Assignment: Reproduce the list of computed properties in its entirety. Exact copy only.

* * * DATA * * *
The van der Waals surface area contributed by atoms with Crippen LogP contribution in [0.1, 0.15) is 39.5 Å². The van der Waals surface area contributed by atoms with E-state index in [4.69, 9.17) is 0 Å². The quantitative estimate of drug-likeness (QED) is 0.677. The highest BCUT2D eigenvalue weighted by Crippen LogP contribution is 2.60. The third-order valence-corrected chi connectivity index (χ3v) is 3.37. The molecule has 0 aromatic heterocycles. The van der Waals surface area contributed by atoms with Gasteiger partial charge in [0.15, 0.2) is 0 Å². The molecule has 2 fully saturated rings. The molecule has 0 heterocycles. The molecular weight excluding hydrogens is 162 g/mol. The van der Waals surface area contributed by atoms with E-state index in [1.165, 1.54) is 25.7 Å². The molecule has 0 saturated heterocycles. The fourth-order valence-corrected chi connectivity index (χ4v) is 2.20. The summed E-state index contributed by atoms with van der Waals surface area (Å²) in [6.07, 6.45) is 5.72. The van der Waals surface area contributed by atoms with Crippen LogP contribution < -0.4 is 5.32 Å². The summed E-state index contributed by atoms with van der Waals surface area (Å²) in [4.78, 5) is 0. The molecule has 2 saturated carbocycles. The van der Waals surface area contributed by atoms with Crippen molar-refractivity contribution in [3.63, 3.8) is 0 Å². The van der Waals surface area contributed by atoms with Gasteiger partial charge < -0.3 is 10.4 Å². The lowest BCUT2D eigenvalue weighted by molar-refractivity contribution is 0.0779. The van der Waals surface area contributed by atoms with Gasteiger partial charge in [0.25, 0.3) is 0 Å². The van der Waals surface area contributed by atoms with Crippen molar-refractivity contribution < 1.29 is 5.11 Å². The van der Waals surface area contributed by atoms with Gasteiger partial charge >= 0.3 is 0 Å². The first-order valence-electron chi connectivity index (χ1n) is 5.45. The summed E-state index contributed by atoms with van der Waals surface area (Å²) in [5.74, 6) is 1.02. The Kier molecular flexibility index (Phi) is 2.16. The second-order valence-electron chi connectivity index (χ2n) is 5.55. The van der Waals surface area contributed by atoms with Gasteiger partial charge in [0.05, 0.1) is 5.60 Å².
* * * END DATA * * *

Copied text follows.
The van der Waals surface area contributed by atoms with Crippen LogP contribution in [0.1, 0.15) is 39.5 Å². The van der Waals surface area contributed by atoms with E-state index in [4.69, 9.17) is 0 Å². The quantitative estimate of drug-likeness (QED) is 0.677. The highest BCUT2D eigenvalue weighted by Crippen LogP contribution is 2.60. The third-order valence-corrected chi connectivity index (χ3v) is 3.37. The molecule has 0 aromatic heterocycles. The van der Waals surface area contributed by atoms with Gasteiger partial charge in [0.15, 0.2) is 0 Å². The molecule has 2 fully saturated rings. The molecule has 0 heterocycles. The molecular weight excluding hydrogens is 162 g/mol. The van der Waals surface area contributed by atoms with E-state index in [1.165, 1.54) is 25.7 Å². The molecule has 0 saturated heterocycles. The fourth-order valence-corrected chi connectivity index (χ4v) is 2.20. The summed E-state index contributed by atoms with van der Waals surface area (Å²) in [6.07, 6.45) is 5.72. The van der Waals surface area contributed by atoms with Crippen LogP contribution < -0.4 is 5.32 Å². The summed E-state index contributed by atoms with van der Waals surface area (Å²) in [4.78, 5) is 0. The molecule has 2 saturated carbocycles. The van der Waals surface area contributed by atoms with Crippen molar-refractivity contribution in [3.63, 3.8) is 0 Å². The van der Waals surface area contributed by atoms with Gasteiger partial charge < -0.3 is 10.4 Å². The lowest BCUT2D eigenvalue weighted by molar-refractivity contribution is 0.0779. The van der Waals surface area contributed by atoms with Gasteiger partial charge in [0.25, 0.3) is 0 Å². The van der Waals surface area contributed by atoms with Crippen molar-refractivity contribution < 1.29 is 5.11 Å². The van der Waals surface area contributed by atoms with Gasteiger partial charge >= 0.3 is 0 Å². The first-order valence-electron chi connectivity index (χ1n) is 5.45. The summed E-state index contributed by atoms with van der Waals surface area (Å²) in [5.74, 6) is 1.02. The Kier molecular flexibility index (Phi) is 2.16. The second-order valence-electron chi connectivity index (χ2n) is 5.55. The van der Waals surface area contributed by atoms with Gasteiger partial charge in [0.05, 0.1) is 5.60 Å².